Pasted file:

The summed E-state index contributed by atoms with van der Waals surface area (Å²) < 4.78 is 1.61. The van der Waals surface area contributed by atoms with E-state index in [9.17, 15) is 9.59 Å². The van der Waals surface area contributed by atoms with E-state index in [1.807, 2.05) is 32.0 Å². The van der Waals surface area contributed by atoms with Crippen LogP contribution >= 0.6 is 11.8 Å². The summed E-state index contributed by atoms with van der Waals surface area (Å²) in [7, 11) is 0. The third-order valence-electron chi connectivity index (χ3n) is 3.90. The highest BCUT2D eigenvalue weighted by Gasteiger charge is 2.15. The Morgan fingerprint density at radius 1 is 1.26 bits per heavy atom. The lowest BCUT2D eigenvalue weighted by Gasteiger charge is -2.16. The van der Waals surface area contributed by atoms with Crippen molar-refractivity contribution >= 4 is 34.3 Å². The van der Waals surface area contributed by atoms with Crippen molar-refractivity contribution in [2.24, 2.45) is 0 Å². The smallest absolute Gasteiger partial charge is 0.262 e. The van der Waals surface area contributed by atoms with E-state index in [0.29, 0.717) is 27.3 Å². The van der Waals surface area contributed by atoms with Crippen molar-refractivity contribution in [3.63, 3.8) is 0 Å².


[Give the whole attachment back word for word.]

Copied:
The summed E-state index contributed by atoms with van der Waals surface area (Å²) < 4.78 is 1.61. The van der Waals surface area contributed by atoms with E-state index in [9.17, 15) is 9.59 Å². The van der Waals surface area contributed by atoms with E-state index in [1.807, 2.05) is 32.0 Å². The van der Waals surface area contributed by atoms with Crippen LogP contribution >= 0.6 is 11.8 Å². The summed E-state index contributed by atoms with van der Waals surface area (Å²) in [7, 11) is 0. The third-order valence-electron chi connectivity index (χ3n) is 3.90. The highest BCUT2D eigenvalue weighted by Gasteiger charge is 2.15. The Morgan fingerprint density at radius 1 is 1.26 bits per heavy atom. The lowest BCUT2D eigenvalue weighted by Gasteiger charge is -2.16. The van der Waals surface area contributed by atoms with Crippen molar-refractivity contribution >= 4 is 34.3 Å². The van der Waals surface area contributed by atoms with Crippen molar-refractivity contribution in [2.24, 2.45) is 0 Å². The smallest absolute Gasteiger partial charge is 0.262 e. The van der Waals surface area contributed by atoms with E-state index in [0.29, 0.717) is 27.3 Å². The van der Waals surface area contributed by atoms with Crippen molar-refractivity contribution in [3.63, 3.8) is 0 Å².